During Key Stage 2 pupils learn about a wider range of living things, materials and phenomena. They begin to make links between ideas and to explain things using simple models and theories. They apply their knowledge and understanding of scientific ideas to familiar phenomena, everyday things and their personal health. They begin to think about the positive and negative effects of scientific and technological developments on the environment and in other contexts. They carry out more systematic investigations, working on their own and with others. They use a range of reference sources in their work. They talk about their work and its significance, and communicate ideas using a wide range of scientific language, conventional diagrams, charts and graphs.

The science Key Stage 2 curriculum consists of:

In Year 3

  • Plants
  • Animals including humans
  • Rocks
  • Light
  • Forces and Magnets


In Year 4

  • Animals including humans
  • Living Things and their Habitats
  • States of Matter
  • Sounds
  • Electricity


In Year 5

  • Animals including humans
  • Living Things and their Habitats
  • Forces
  • Earth and Space
  • Properties and Changes of Materials


In Year 6

  • Animals including humans
  • Evolution and Inheritance
  • Light
  • Electricity

Science is taught through topics and as discrete lessons. Where possible it is taught through practical investigations and field trips.



At KS 1 children develop an awareness of the past, using common words and phrases relating to the passing of time. They learn about chronological time scales and identify similarities and differences between ways of life in different periods. They develop an historical vocabulary and begin to ask and answer questions and understand some of the ways in which we find out about the past and identify different ways in which it is represented.

They learn about significant:

  • local events or characters in history
  • events within living memory
  • events beyond living memory
  • individual who have shaped history


At KS2 children will continue to develop a chronologically secure knowledge and understanding of British, local and world history, establishing clear narratives within and across the periods they study.  They will refine their study skills and begin to secure a greater awareness of the differences of evidence and the validity and security of that evidence in creating a picture of the past.


They learn about:


·         changes in Britain from the Stone Age to the Iron Age

·         the Roman Empire and its impact on Britain

·         Britain’s settlement by Anglo-Saxons and Scots

·         the Viking and Anglo-Saxon struggle for the Kingdom of England to the time of Edward the Confessor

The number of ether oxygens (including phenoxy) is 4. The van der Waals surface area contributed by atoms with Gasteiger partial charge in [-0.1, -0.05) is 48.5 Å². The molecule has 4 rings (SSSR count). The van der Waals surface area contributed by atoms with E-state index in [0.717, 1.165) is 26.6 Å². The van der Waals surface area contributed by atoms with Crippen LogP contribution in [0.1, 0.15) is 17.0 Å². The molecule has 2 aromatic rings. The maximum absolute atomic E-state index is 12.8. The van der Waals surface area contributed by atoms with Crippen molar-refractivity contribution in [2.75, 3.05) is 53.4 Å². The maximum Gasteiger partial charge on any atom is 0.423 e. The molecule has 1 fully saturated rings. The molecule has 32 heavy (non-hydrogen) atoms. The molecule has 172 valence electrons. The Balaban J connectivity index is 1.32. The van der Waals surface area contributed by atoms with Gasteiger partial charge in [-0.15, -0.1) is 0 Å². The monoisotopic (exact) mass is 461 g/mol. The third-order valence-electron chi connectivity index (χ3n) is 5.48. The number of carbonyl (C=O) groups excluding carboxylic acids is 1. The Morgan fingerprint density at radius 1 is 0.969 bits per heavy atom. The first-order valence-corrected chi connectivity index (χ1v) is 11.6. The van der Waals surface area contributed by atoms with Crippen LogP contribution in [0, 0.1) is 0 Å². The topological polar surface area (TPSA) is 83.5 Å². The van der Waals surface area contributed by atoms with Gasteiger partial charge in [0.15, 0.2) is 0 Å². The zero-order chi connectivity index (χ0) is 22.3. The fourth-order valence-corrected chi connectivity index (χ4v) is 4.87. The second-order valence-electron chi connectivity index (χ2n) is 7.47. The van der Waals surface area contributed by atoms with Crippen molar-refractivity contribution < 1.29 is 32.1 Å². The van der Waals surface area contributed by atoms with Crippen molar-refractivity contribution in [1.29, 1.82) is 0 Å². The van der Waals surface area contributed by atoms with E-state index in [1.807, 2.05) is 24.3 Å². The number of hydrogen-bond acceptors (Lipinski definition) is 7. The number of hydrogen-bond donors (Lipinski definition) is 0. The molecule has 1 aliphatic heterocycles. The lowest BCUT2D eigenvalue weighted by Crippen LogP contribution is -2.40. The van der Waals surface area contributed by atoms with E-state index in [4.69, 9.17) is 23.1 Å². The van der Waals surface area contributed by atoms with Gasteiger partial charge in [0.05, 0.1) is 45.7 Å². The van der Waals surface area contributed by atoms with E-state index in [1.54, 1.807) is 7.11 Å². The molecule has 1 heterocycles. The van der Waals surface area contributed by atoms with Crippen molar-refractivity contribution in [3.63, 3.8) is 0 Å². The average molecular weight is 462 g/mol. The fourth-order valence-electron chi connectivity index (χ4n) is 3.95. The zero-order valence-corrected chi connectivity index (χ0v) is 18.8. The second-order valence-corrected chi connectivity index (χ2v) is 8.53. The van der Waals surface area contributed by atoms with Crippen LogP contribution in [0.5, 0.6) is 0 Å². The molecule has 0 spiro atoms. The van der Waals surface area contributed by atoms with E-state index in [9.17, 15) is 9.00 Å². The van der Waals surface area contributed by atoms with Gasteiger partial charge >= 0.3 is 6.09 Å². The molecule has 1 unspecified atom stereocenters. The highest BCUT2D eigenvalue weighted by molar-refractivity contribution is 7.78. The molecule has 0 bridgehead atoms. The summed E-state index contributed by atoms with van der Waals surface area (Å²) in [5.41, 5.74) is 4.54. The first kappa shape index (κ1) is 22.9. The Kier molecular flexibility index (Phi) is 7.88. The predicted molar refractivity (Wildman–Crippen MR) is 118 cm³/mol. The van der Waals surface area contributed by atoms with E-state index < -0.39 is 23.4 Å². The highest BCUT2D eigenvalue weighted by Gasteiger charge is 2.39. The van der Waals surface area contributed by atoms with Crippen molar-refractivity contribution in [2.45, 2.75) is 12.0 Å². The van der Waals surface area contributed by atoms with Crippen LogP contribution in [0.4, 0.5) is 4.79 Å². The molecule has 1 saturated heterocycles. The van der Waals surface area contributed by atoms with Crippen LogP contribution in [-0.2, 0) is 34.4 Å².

·         local history

·         an aspect or theme in British history that extends pupils’ chronological knowledge beyond 1066

·         the achievements of the earliest civilizations

·         Ancient Greece

·         a non-European society that provides contrasts with British history



At KS1 the children will develop knowledge about the world, the United Kingdom and their locality. They will begin to use geographical vocabulary relating to human and physical geography and the geographical skill of first-hand observation.

They learn about:


·         world’s seven continents and five oceans

·         the four countries and capital cities of the United Kingdom and its surrounding seas

·         the human and physical geography of a small area of the United Kingdom, and of a small area in a contrasting non-European            country

·         seasonal and daily weather patterns in the United Kingdom and the location of hot and cold areas of the world in relation to                the Equator and the North and South Poles

·         key physical features & key human features


At KS2 will enhance and further develop their geographical skills and vocabulary whilst learning about:


·         The major countries of the world, their location on the world map and their main environmental and human characteristics

·         Ordnance Survey Map reading and compass use

·         Observation, measurement and recording of information

·         Key physical features of landscapes

·         Settlements



Our aim is to ensure that music-making is enjoyable whilst also improving listening skills, concentration, co-operation and confidence.  In KS1 children will have the opportunity to explore a variety of percussion and simple wind instruments and singing.

KS 2 music is taught in class following the key elements of the music curriculum. The Y5/6 teacher is a skilled musician who leads whole school singing.

 There are also other music lessons offered through the Cornwall music service such as guitar.   Please contact the school office for further information about these.

We provide opportunities for music performance through our music assemblies, concerts and plays.

Physical Education

At Jacobstow we have a strong sporting tradition and we offer a full and varied PE Curriculum. Children are taught the knowledge, skills and understanding of PE through five areas of activity:

·         Dance

·         Games

·         Gymnastics

·         Athletics

·         Swimming

 We have a strong commitment to teaching swimming to a high standard. The KS2 children swim at SPLASH each week during the Autumn Term. Most of our children leave us being able to swim to the minimum level suggested by the National Curriculum.  We have the Youth Sports Trust Silver Award.  We use sports coaches to help to deliver high quality lessons and to support staff training development.

We offer a range of extra-curricular clubs  for the children to attend and throughout the year.  The children participate in additional sporting opportunities and interschool competitions and league events. 

We have strong sporting links with our partner schools in the Cooperative Trust.

Art and Design

Pupils develop their creativity and imagination by exploring the visual, tactile and sensory qualities of materials and processes. They learn about the role of art, craft and design in their environment. They begin to understand colour, shape and space and pattern and texture and use them to represent their ideas and feelings.